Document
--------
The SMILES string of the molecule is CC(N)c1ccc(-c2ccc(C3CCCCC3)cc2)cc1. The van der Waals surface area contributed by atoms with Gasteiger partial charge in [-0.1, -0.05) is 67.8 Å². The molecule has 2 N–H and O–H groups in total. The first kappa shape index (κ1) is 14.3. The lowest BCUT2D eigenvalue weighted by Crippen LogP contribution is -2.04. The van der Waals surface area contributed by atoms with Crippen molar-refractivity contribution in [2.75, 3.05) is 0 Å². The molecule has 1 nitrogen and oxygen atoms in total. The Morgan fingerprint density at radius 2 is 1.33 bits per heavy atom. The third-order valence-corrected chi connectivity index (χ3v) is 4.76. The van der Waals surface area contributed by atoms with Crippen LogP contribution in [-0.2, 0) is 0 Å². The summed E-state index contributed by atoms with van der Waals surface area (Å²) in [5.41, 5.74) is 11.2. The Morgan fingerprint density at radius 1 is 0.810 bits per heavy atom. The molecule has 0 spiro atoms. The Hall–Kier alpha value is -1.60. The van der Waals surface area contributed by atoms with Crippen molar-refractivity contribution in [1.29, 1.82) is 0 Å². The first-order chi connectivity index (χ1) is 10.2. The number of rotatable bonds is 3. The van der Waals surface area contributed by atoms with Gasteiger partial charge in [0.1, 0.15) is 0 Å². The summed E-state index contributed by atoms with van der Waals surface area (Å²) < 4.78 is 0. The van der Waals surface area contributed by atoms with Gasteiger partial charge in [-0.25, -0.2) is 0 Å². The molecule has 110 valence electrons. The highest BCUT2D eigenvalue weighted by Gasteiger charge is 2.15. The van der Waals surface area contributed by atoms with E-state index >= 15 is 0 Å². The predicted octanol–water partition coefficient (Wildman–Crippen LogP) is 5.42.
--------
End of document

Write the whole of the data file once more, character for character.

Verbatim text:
The SMILES string of the molecule is CC(N)c1ccc(-c2ccc(C3CCCCC3)cc2)cc1. The van der Waals surface area contributed by atoms with Gasteiger partial charge in [-0.1, -0.05) is 67.8 Å². The molecule has 2 N–H and O–H groups in total. The first kappa shape index (κ1) is 14.3. The lowest BCUT2D eigenvalue weighted by Crippen LogP contribution is -2.04. The van der Waals surface area contributed by atoms with Crippen molar-refractivity contribution in [2.75, 3.05) is 0 Å². The molecule has 1 nitrogen and oxygen atoms in total. The Morgan fingerprint density at radius 2 is 1.33 bits per heavy atom. The third-order valence-corrected chi connectivity index (χ3v) is 4.76. The van der Waals surface area contributed by atoms with Crippen LogP contribution in [-0.2, 0) is 0 Å². The summed E-state index contributed by atoms with van der Waals surface area (Å²) in [5.41, 5.74) is 11.2. The Morgan fingerprint density at radius 1 is 0.810 bits per heavy atom. The molecule has 0 spiro atoms. The Hall–Kier alpha value is -1.60. The van der Waals surface area contributed by atoms with Crippen molar-refractivity contribution in [1.29, 1.82) is 0 Å². The first-order chi connectivity index (χ1) is 10.2. The number of rotatable bonds is 3. The van der Waals surface area contributed by atoms with Gasteiger partial charge in [0.1, 0.15) is 0 Å². The summed E-state index contributed by atoms with van der Waals surface area (Å²) < 4.78 is 0. The van der Waals surface area contributed by atoms with Gasteiger partial charge in [-0.25, -0.2) is 0 Å². The molecule has 110 valence electrons. The highest BCUT2D eigenvalue weighted by Gasteiger charge is 2.15. The van der Waals surface area contributed by atoms with E-state index >= 15 is 0 Å². The predicted octanol–water partition coefficient (Wildman–Crippen LogP) is 5.42.